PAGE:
Learning to cook Japanese food or dining at a traditional Japanese restaurant may be an unforgettable experience and memory for non-Japanese staying in Japan. Japanese food may however not be what you want to eat every day while living in Japan. You may want to get food from your home country, use a food delivery service for your convenience, or you may require halal food for religious reasons.
Here we have made a list of useful articles including English websites for Japanese Food Recipes, English speaking Food Delivery services, How to read Food Labels in Japan, International Supermarkets, and information for vegetarians, specifically selected within central Tokyo.
Japanese food is generally considered a healthy, flavorful way to eat with a wide variety of types of dishes, ingredients, and flavors to choose from. And, there are lots of restaurants in Tokyo serving traditional Japanese food so you never run out of options if you like eating out. That said, if y…Read more
In Japan, the expiration date and the consumption date are determined based on the JAS Law and the Food Sanitation Law. While in Japan, have you ever wondered where the expiration date on food products are?Here we will explain what the dates on food products in Japan mean. There are usually 2 differ…Read more
Expats in Japan often shop at local supermarkets. But unfortunately, the food labels are not in English. Seafood labels are especially difficult to understand and select for your particular dish. You often see the lables of "生食用" (for raw food), "刺身用" (for sashimi), "加熱用" (for heating), "焼き魚用" (for…Read more
The Michelin Guide has become synonymous with fine dining across the world. Given its French origins, you might expect Paris to host the most Michelin-starred restaurants. Actually, the record is held by Tokyo. With 230 such restaurants and 13 three-star restaurants as of 2019, Japan’s capital is an…Read more
Are you having one of those nights when you just don't feel like making dinner but as you're about to leave your home you look outside to find it raining cats and dogs? Or maybe you're having a party and you need to have food catered since your kitchen isn't equipped to handle baking two dozen enchi…Read more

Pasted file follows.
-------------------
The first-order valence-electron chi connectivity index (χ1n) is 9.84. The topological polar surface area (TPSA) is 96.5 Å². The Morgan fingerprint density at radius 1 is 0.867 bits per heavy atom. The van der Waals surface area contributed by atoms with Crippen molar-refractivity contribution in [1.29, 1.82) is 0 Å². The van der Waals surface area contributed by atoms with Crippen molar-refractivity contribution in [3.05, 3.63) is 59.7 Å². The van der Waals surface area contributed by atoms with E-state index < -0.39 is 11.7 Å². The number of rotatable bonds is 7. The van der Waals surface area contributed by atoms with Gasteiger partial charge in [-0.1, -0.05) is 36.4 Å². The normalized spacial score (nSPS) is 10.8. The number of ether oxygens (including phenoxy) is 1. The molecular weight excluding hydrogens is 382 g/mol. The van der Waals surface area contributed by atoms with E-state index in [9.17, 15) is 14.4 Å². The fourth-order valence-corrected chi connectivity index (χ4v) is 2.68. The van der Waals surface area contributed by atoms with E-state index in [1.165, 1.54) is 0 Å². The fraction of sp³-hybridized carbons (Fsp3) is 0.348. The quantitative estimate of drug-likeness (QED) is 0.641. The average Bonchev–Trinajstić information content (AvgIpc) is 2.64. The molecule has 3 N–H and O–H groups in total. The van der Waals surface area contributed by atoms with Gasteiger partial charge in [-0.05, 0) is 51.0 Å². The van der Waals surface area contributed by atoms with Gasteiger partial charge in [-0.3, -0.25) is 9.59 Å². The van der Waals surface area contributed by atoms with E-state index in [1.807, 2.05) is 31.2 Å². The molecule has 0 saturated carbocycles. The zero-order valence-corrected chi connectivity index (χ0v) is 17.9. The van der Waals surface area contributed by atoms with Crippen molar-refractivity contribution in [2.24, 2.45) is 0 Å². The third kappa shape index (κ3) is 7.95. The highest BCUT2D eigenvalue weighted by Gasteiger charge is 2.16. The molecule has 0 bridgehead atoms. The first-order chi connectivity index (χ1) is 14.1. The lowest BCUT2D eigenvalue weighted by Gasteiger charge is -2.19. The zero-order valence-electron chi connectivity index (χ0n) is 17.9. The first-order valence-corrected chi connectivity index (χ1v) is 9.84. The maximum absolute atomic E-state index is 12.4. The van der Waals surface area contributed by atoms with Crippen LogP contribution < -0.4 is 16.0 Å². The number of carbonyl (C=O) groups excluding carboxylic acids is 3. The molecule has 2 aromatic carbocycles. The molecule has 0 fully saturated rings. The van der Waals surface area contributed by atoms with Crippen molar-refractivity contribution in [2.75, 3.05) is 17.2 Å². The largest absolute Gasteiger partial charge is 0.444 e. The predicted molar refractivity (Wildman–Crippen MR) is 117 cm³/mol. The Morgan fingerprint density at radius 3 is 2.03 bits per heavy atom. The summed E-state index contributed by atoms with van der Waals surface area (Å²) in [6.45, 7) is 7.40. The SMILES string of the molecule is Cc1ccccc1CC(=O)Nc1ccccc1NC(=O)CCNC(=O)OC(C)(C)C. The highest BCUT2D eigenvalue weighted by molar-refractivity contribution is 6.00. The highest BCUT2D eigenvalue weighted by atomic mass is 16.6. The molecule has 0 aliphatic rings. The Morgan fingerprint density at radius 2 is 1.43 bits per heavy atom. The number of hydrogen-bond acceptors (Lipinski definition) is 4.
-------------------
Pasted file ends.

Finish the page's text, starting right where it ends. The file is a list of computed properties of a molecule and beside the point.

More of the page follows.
Named after one of the seven Japanese gods of fortune, Tokyo’s upscale Ebisu neighborhood has certainly enjoyed the fortune of being a thriving economic area within the bustling metropolis. A residential area located just beside the high-traffic, high-end shopping district of Shibuya, Ebisu shows i…Read more
Akasaka is one of the greatest business hubs in downtown Tokyo. With many salarymen and women out late for work, an excellent gourmet scene has sprouted, making Akasaka one of the most underrated places to live and dine in downtown Tokyo. Why is Akasaka a Great Place to Eat? Years of international…Read more
When shopping for fresh produce and handmade meals, South-East Asia has its colorful, raucous outdoor markets, and the West its artisanal weekend farmers markets. Japan offers its own unique alternative to both of these, with its depachika. In the basement level of department stores (“depa”—a conjun…Read more
The geisha is an iconic symbol from Japan that’s widely recognized around the world, yet little understood. A tradition that goes back over 250 years, the geisha arts are gradually disappearing, but there are still places in Japan where one can enjoy an authentic geisha experience. Today, most geish…Read more
When it comes to food and drink pairings or special occasion beverages, most people’s first thoughts go to wine. In Japan, however, sake is the go-to drink. Although sake can be found outside of Japan, the quality and variety available for export is nothing compared to what can be found in the count…Read more
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